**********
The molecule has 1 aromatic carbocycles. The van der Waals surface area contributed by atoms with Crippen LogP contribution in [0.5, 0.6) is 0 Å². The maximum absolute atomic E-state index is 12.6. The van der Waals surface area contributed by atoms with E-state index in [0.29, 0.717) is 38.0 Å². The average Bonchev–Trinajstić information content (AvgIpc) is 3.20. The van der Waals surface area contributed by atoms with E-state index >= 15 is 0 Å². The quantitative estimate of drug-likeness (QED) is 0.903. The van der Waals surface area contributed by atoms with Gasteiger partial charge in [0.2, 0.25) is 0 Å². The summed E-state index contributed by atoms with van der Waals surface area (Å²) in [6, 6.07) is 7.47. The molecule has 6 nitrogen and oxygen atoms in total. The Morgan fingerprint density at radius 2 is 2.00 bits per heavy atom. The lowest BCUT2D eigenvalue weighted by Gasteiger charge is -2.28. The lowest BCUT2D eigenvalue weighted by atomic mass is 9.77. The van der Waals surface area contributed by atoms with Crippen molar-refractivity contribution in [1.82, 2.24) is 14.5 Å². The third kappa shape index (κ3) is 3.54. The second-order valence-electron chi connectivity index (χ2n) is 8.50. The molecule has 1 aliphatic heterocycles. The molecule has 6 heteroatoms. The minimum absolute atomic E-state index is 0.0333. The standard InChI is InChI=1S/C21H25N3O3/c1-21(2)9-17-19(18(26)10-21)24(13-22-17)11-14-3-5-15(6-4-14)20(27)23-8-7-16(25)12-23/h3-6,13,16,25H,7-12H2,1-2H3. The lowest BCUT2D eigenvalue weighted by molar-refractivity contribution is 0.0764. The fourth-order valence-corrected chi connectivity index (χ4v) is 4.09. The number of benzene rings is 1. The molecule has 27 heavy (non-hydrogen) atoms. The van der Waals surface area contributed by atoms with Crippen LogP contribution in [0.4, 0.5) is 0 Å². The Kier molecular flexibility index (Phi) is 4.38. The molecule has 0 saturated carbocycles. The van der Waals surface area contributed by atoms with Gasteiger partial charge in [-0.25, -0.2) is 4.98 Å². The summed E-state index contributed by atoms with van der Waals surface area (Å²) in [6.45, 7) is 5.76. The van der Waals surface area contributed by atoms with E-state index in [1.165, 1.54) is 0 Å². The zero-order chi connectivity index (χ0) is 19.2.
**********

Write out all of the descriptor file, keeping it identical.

The molecule has 1 aromatic carbocycles. The van der Waals surface area contributed by atoms with Crippen LogP contribution in [0.5, 0.6) is 0 Å². The maximum absolute atomic E-state index is 12.6. The van der Waals surface area contributed by atoms with E-state index in [0.29, 0.717) is 38.0 Å². The average Bonchev–Trinajstić information content (AvgIpc) is 3.20. The van der Waals surface area contributed by atoms with E-state index >= 15 is 0 Å². The quantitative estimate of drug-likeness (QED) is 0.903. The van der Waals surface area contributed by atoms with Gasteiger partial charge in [0.2, 0.25) is 0 Å². The summed E-state index contributed by atoms with van der Waals surface area (Å²) in [6, 6.07) is 7.47. The molecule has 6 nitrogen and oxygen atoms in total. The Morgan fingerprint density at radius 2 is 2.00 bits per heavy atom. The lowest BCUT2D eigenvalue weighted by Gasteiger charge is -2.28. The lowest BCUT2D eigenvalue weighted by atomic mass is 9.77. The van der Waals surface area contributed by atoms with Crippen molar-refractivity contribution in [1.82, 2.24) is 14.5 Å². The third kappa shape index (κ3) is 3.54. The second-order valence-electron chi connectivity index (χ2n) is 8.50. The molecule has 1 aliphatic heterocycles. The molecule has 6 heteroatoms. The minimum absolute atomic E-state index is 0.0333. The standard InChI is InChI=1S/C21H25N3O3/c1-21(2)9-17-19(18(26)10-21)24(13-22-17)11-14-3-5-15(6-4-14)20(27)23-8-7-16(25)12-23/h3-6,13,16,25H,7-12H2,1-2H3. The lowest BCUT2D eigenvalue weighted by molar-refractivity contribution is 0.0764. The fourth-order valence-corrected chi connectivity index (χ4v) is 4.09. The number of benzene rings is 1. The molecule has 27 heavy (non-hydrogen) atoms. The van der Waals surface area contributed by atoms with Crippen LogP contribution in [0.4, 0.5) is 0 Å². The Kier molecular flexibility index (Phi) is 4.38. The molecule has 0 saturated carbocycles. The van der Waals surface area contributed by atoms with Gasteiger partial charge in [-0.25, -0.2) is 4.98 Å². The summed E-state index contributed by atoms with van der Waals surface area (Å²) in [6.45, 7) is 5.76. The van der Waals surface area contributed by atoms with E-state index in [1.165, 1.54) is 0 Å². The zero-order chi connectivity index (χ0) is 19.2.